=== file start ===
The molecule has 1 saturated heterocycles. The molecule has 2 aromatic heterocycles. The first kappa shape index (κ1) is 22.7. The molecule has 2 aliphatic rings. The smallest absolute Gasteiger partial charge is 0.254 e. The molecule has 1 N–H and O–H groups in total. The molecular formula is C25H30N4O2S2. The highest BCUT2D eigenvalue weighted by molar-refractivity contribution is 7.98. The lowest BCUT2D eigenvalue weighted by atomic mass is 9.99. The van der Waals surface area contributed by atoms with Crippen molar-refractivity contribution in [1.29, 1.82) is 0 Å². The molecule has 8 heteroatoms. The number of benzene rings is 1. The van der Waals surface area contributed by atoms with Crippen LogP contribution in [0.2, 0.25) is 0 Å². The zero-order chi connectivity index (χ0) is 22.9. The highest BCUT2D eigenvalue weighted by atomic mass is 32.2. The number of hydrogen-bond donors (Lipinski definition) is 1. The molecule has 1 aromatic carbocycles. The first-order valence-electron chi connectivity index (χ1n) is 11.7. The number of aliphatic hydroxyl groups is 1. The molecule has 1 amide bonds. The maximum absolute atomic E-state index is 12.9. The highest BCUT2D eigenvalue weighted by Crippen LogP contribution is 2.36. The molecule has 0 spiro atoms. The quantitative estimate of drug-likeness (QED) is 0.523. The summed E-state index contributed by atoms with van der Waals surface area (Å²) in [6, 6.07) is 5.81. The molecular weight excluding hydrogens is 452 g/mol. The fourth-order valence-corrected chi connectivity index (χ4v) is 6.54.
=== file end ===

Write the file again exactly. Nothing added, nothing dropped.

The molecule has 1 saturated heterocycles. The molecule has 2 aromatic heterocycles. The first kappa shape index (κ1) is 22.7. The molecule has 2 aliphatic rings. The smallest absolute Gasteiger partial charge is 0.254 e. The molecule has 1 N–H and O–H groups in total. The molecular formula is C25H30N4O2S2. The highest BCUT2D eigenvalue weighted by molar-refractivity contribution is 7.98. The lowest BCUT2D eigenvalue weighted by atomic mass is 9.99. The van der Waals surface area contributed by atoms with Crippen molar-refractivity contribution in [1.29, 1.82) is 0 Å². The molecule has 8 heteroatoms. The number of benzene rings is 1. The van der Waals surface area contributed by atoms with Crippen LogP contribution in [0.2, 0.25) is 0 Å². The zero-order chi connectivity index (χ0) is 22.9. The highest BCUT2D eigenvalue weighted by atomic mass is 32.2. The number of hydrogen-bond donors (Lipinski definition) is 1. The molecule has 1 aromatic carbocycles. The first-order valence-electron chi connectivity index (χ1n) is 11.7. The number of aliphatic hydroxyl groups is 1. The molecule has 1 amide bonds. The maximum absolute atomic E-state index is 12.9. The highest BCUT2D eigenvalue weighted by Crippen LogP contribution is 2.36. The molecule has 0 spiro atoms. The quantitative estimate of drug-likeness (QED) is 0.523. The summed E-state index contributed by atoms with van der Waals surface area (Å²) in [6, 6.07) is 5.81. The molecular weight excluding hydrogens is 452 g/mol. The fourth-order valence-corrected chi connectivity index (χ4v) is 6.54.